We may be only a few weeks removed from the summer solstice, but Earth reaches the furthest point from the sun in its annual orbit on Friday.
The phenomenon is known as aphelion. The opposite, perihelion, when Earth is closest to the sun, occurred Jan 2.
Because orbits have an elliptical shape, Earth's distance from the sun varies, just as the moon's distance from the Earth varies (creating last month's "Supermoon").
It may seem strange that Earth is at its furthest from the sun when it is hottest here in the Northern Hemisphere, but the seasons are linked to the planet's tilt on its axis. The solstice occurred June 21 when the axis was tilted furthest such that the North Pole leans toward the sun.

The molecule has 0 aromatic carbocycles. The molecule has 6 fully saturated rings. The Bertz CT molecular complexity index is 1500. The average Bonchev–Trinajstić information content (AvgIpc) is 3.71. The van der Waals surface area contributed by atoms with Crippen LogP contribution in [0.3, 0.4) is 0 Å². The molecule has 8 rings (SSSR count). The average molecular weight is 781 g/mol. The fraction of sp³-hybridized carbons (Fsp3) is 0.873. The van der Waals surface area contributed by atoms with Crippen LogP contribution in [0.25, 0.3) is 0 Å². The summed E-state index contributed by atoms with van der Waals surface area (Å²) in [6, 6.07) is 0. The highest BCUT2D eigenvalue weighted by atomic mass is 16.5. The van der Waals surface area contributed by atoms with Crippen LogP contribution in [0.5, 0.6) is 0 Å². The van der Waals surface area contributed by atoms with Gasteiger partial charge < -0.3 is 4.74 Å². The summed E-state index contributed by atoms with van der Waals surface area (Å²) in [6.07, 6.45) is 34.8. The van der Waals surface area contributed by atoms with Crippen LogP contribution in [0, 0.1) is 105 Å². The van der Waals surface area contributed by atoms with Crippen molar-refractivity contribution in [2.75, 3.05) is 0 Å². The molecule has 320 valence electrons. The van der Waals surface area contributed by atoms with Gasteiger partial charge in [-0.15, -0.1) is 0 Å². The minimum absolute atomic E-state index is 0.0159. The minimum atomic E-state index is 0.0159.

While Earth's distance from the sun does not influence the timing of the seasons, it does influence their length, according to EarthSky.org. The shape of Earth's orbit makes it such that summer is the longest season of the year in the Northern Hemisphere, while winter is the shortest, with a difference of about 5 days. In the Southern Hemisphere, it's the opposite. (Of course, the official length of the seasons as determined by the solstices and equinoxes are equal.)